Hello from London, where we’re housesitting for a couple of weeks before we start the next chapter of our adventure: we’re moving to the Algarve! After a hectic year of travel in the Americas, our plan was always to move to Portugal in the autumn, but we had our sights firmly set on Porto until Andrew was offered a great teaching job in the Algarve.
Hello from Oregon, USA! I’m writing this from a caravan overlooking the red outcrops of Smith Rock State Park, with a cup of Earl Grey beside me, reflecting on how long it’s been since I blogged. In fact, my last post was back in Lake Titicaca, which now feels like years ago. Since then, we’ve travelled through Peru, visited Machu Picchu and spent three idyllic weeks road tripping in California. Somewhere along the way, amongst dealing with a ton of freelance work and a house-sitting disaster, I just had to let blogging go, but now I’m back.
It’s been five years since we visited Australia and we barely scratched the surface during our five-week adventure. So where would we visit on a return trip? Top of the list would be one of our favourite cities, Melbourne, followed by Queensland highlights. The Sunshine State has so much to offer, from Five World Natural Heritage Areas including the Great Barrier Reef, to bushwalking in the outback and whale watching. Combine that with 7,000 kilometres of idyllic coastline and an average nine hours of sunshine a day and what’s not to love?
Last week we celebrated five years of travel, can you believe that? I still vividly remember waving goodbye to our families at Heathrow in 2013, clutching our brand-new backpacks and one-way tickets to New Zealand, heading off on what we thought would be a two-year trip around the world. Yet, here we are in Colombia five years later, reflecting on both the amazing and tough aspects of this nomadic lifestyle we’ve managed to carve for ourselves.
It’s been over a year since we set ourselves up in Thailand to become digital nomads. Since then we’ve moved around Asia, Europe and South America and have somehow managed to stay solvent along the way. So, how did we make digital nomad life work for us, despite the challenges? Is it possible to earn a decent income remotely, and what are our future plans?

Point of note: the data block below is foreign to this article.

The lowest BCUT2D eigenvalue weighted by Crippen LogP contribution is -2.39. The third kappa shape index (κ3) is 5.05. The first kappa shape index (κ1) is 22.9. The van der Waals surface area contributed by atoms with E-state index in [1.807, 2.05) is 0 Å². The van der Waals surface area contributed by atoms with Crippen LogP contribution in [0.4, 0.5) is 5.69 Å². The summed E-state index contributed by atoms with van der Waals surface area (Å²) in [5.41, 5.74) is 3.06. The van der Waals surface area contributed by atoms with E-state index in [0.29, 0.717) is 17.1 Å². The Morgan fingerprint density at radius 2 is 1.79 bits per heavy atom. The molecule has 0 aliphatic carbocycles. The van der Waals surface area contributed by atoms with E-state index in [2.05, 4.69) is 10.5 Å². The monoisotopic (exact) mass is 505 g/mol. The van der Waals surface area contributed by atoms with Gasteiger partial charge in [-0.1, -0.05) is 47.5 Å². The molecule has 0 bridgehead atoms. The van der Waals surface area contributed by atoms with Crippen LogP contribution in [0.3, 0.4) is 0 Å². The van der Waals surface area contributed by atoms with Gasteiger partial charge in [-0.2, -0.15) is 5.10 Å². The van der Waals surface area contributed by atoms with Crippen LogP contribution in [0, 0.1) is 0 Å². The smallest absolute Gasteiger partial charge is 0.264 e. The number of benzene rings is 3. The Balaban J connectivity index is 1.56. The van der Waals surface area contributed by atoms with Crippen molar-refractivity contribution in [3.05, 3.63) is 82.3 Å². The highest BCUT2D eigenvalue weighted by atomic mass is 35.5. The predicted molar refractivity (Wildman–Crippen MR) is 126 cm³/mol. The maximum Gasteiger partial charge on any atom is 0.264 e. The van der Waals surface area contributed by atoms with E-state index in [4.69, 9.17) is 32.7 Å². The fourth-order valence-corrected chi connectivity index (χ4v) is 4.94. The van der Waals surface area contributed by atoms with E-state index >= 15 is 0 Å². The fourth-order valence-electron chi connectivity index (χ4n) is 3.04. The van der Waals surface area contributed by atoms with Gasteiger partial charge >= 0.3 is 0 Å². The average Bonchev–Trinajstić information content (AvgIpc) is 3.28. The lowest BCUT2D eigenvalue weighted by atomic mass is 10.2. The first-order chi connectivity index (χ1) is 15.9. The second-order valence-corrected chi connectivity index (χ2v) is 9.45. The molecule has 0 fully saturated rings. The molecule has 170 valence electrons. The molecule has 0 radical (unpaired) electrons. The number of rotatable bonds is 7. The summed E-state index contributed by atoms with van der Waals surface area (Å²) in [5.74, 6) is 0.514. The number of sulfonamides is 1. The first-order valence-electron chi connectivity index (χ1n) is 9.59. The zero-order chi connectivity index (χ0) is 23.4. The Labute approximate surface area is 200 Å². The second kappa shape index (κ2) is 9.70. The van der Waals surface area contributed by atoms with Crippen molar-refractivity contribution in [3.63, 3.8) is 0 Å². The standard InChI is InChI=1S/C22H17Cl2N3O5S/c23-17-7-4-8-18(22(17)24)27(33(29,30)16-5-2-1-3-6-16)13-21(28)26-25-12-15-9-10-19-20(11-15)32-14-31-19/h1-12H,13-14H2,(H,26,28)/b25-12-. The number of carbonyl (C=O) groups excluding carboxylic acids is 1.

Tomorrow we set off for Colombia! We’ve been talking about this South America trip for so many years that it’s taken on a surreal, dream-like quality for me. Now it’s a tangible thing. This time tomorrow we’ll be zooming across the sky to the other side of the world. Here’s a look at how we’ve prepared for this adventure, from buying a new camera to organising insurance, researching visas and compiling our packing list.
Despite having just booked one-way tickets to Colombia, Andrew and I have been talking a lot lately about finding a future base in Europe. As much as we love our freedom, we know that after our South American adventures we’ll need to find a base in Europe where we can hang up our backpacks, work and save for the years ahead, but where could that base possibly be? Well, I think we found our answer when we rocked up in Porto.
As the year draws to a close and we prepare to leave for South America in January, it’s time to take a look at our 2017 travel roundup. I feel incredibly blessed to have enjoyed yet another year full of new experiences, adventures and travel. In 2017, we managed to live in Thailand, trek to Everest Base Camp, explore Sri Lanka and road-trip around Europe. We got married, went vegan, continued to earn a living remotely and, of course, blogged about it all.
“Dear tourist,” the graffiti in Coimbra read, “one Airbnb tourist kicks two to three students out of our city – enjoy.” I came across this message on my first night in Portugal, and as a full-time traveller who uses Airbnb almost exclusively in expensive parts of the world, it made for uncomfortable reading. This Airbnb ban issue has been playing on my mind ever since and I can’t help asking myself, has Airbnb become an irresponsible way to travel?
It was late afternoon in Polonnaruwa, a Sri Lankan city filled with ancient ruins, and a meandering bicycle trip had led us to the lake just in time for sunset. We parked up and watched as the sun sank behind distant hills, streaking the sky with buttery oranges and yellows. As the daylight faded I felt a swell of gratitude for that perfect travel moment, for having the freedom to experience the simple beauty of a Sri Lankan sunset.